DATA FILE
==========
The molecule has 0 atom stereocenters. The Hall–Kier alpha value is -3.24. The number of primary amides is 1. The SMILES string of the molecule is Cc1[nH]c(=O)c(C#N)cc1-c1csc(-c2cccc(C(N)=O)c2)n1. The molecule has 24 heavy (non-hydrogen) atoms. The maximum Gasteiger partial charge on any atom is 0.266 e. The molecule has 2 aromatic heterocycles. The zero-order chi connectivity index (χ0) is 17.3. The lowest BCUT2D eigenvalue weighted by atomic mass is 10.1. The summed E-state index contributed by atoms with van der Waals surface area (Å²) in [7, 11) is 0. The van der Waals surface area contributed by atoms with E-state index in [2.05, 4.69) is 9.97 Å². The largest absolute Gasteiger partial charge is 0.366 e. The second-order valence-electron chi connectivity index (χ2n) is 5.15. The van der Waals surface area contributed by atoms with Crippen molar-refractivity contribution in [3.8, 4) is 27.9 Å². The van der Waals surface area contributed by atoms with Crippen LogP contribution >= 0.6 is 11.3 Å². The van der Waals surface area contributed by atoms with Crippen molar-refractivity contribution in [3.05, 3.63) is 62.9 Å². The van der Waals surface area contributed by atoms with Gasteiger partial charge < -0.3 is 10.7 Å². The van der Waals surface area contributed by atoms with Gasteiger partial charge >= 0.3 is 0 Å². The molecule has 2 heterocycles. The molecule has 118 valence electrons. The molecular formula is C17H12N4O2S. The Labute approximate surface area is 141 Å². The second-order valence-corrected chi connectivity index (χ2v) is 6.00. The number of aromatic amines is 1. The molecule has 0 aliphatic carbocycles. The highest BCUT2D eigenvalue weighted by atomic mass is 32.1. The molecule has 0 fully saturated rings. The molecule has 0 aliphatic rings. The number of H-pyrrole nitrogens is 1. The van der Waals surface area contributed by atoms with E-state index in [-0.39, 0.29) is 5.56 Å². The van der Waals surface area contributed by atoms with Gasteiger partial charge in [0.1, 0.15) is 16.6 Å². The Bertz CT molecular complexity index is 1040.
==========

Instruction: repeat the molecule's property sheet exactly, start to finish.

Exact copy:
The molecule has 0 atom stereocenters. The Hall–Kier alpha value is -3.24. The number of primary amides is 1. The SMILES string of the molecule is Cc1[nH]c(=O)c(C#N)cc1-c1csc(-c2cccc(C(N)=O)c2)n1. The molecule has 24 heavy (non-hydrogen) atoms. The maximum Gasteiger partial charge on any atom is 0.266 e. The molecule has 2 aromatic heterocycles. The zero-order chi connectivity index (χ0) is 17.3. The lowest BCUT2D eigenvalue weighted by atomic mass is 10.1. The summed E-state index contributed by atoms with van der Waals surface area (Å²) in [7, 11) is 0. The van der Waals surface area contributed by atoms with E-state index in [2.05, 4.69) is 9.97 Å². The largest absolute Gasteiger partial charge is 0.366 e. The second-order valence-electron chi connectivity index (χ2n) is 5.15. The van der Waals surface area contributed by atoms with Crippen molar-refractivity contribution in [3.8, 4) is 27.9 Å². The van der Waals surface area contributed by atoms with Crippen LogP contribution >= 0.6 is 11.3 Å². The van der Waals surface area contributed by atoms with Crippen molar-refractivity contribution in [3.05, 3.63) is 62.9 Å². The van der Waals surface area contributed by atoms with Gasteiger partial charge < -0.3 is 10.7 Å². The van der Waals surface area contributed by atoms with Gasteiger partial charge >= 0.3 is 0 Å². The molecule has 2 heterocycles. The molecule has 118 valence electrons. The molecular formula is C17H12N4O2S. The Labute approximate surface area is 141 Å². The second-order valence-corrected chi connectivity index (χ2v) is 6.00. The number of aromatic amines is 1. The molecule has 0 aliphatic carbocycles. The highest BCUT2D eigenvalue weighted by atomic mass is 32.1. The molecule has 0 fully saturated rings. The molecule has 0 aliphatic rings. The number of H-pyrrole nitrogens is 1. The van der Waals surface area contributed by atoms with E-state index in [-0.39, 0.29) is 5.56 Å². The van der Waals surface area contributed by atoms with Gasteiger partial charge in [0.1, 0.15) is 16.6 Å². The Bertz CT molecular complexity index is 1040.